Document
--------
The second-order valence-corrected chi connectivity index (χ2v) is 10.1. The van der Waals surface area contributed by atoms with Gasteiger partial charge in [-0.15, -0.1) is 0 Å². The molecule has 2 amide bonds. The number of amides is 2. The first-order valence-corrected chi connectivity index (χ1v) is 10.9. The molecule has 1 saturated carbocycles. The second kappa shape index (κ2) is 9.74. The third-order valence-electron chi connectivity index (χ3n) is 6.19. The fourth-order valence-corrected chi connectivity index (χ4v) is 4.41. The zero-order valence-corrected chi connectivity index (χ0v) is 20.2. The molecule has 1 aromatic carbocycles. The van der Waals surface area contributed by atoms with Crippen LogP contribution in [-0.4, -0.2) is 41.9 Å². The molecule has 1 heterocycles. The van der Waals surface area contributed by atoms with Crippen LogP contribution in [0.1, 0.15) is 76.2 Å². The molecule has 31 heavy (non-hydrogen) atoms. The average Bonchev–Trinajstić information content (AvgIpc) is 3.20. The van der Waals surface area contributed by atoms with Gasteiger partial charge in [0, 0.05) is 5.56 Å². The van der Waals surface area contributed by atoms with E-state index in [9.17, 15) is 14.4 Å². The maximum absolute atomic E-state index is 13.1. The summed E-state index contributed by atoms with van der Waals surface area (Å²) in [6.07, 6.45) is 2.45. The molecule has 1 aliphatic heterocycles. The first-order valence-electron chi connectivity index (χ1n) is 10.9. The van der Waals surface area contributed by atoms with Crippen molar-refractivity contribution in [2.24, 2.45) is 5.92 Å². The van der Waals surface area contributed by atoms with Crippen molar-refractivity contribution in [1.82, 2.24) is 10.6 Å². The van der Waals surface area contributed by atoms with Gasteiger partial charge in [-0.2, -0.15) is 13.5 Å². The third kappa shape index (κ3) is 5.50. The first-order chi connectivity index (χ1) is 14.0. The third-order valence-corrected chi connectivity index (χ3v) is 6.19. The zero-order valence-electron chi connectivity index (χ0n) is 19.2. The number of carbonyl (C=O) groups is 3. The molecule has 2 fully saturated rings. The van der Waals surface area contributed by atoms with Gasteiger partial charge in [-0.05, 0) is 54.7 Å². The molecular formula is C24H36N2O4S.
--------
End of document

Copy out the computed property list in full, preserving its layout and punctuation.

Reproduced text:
The second-order valence-corrected chi connectivity index (χ2v) is 10.1. The van der Waals surface area contributed by atoms with Gasteiger partial charge in [-0.15, -0.1) is 0 Å². The molecule has 2 amide bonds. The number of amides is 2. The first-order valence-corrected chi connectivity index (χ1v) is 10.9. The molecule has 1 saturated carbocycles. The second kappa shape index (κ2) is 9.74. The third-order valence-electron chi connectivity index (χ3n) is 6.19. The fourth-order valence-corrected chi connectivity index (χ4v) is 4.41. The zero-order valence-corrected chi connectivity index (χ0v) is 20.2. The molecule has 1 aromatic carbocycles. The van der Waals surface area contributed by atoms with Crippen LogP contribution in [-0.4, -0.2) is 41.9 Å². The molecule has 1 heterocycles. The van der Waals surface area contributed by atoms with Crippen LogP contribution in [0.1, 0.15) is 76.2 Å². The molecule has 31 heavy (non-hydrogen) atoms. The average Bonchev–Trinajstić information content (AvgIpc) is 3.20. The van der Waals surface area contributed by atoms with Gasteiger partial charge in [0, 0.05) is 5.56 Å². The van der Waals surface area contributed by atoms with E-state index in [9.17, 15) is 14.4 Å². The maximum absolute atomic E-state index is 13.1. The summed E-state index contributed by atoms with van der Waals surface area (Å²) in [6.07, 6.45) is 2.45. The molecule has 1 aliphatic heterocycles. The first-order valence-electron chi connectivity index (χ1n) is 10.9. The van der Waals surface area contributed by atoms with Crippen molar-refractivity contribution in [2.24, 2.45) is 5.92 Å². The van der Waals surface area contributed by atoms with Crippen molar-refractivity contribution in [1.82, 2.24) is 10.6 Å². The van der Waals surface area contributed by atoms with Gasteiger partial charge in [-0.2, -0.15) is 13.5 Å². The third kappa shape index (κ3) is 5.50. The first-order chi connectivity index (χ1) is 14.0. The third-order valence-corrected chi connectivity index (χ3v) is 6.19. The zero-order valence-electron chi connectivity index (χ0n) is 19.2. The number of carbonyl (C=O) groups is 3. The molecule has 2 fully saturated rings. The van der Waals surface area contributed by atoms with Gasteiger partial charge in [-0.05, 0) is 54.7 Å². The molecular formula is C24H36N2O4S.